Life Is The Sum Of Millions Of Individual Interactions

Life Is The Sum Of Millions Of Individual Interactions
  • These moments — which usually involve an exchange with another person — give your days a positive or negative charge. 
  • Even brief interactions count, such as exchanging a smile or greeting while passing someone on the street.
  • You absolutely can control your next interaction with another person. No matter how bad of a mood you are in, you can make a conscious choice to add a positive spin to your next conversation.
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Self Improvement

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Are You Fully Charged?

by Tom Rath

MORE IDEAS FROM THE BOOK

When The Pursuit Of Happiness Backfires

Pursuing happiness for loved ones or for your community is a worthwhile goal. But trying to create happiness for yourself can have the opposite effect.

The more value you place on your own happiness, the more likely you are to feel lonely on a daily basis. Seeking your own happiness and nothing else results in feelings of futility. But if you spend as much time creating meaningful interactions as you do pursuing happiness, you will be better off in both areas.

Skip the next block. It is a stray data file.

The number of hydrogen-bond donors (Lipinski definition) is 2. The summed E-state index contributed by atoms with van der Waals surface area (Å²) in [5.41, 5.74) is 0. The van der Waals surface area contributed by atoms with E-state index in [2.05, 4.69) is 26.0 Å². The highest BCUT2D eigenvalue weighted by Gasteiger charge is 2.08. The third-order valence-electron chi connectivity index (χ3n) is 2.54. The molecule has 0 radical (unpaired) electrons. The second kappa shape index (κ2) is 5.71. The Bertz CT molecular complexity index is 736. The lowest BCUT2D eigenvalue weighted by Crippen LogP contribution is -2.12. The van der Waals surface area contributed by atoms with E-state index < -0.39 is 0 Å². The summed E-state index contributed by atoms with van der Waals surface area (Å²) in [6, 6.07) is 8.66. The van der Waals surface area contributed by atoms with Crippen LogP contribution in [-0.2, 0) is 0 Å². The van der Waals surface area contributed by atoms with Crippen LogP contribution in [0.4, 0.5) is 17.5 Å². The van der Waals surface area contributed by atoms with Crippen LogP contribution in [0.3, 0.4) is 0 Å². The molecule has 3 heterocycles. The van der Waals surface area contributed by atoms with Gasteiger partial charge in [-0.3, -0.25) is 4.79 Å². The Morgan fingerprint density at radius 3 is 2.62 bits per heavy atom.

TOM RATH

"Meaning does not happen to you — you create it. One of the most important elements of building a great career and life is attaching what you do each day to a broader mission."

  • You should be able to spend some time every day engaging in activities that energize and recharge you; it takes only a few moments to make a day more productive and fulfilling.
  • Even in the worst situations, you can find opportunities for growth. The key is to shift your focus away from what others do that hinders you and instead seek out small things that enable you to make daily forward progress.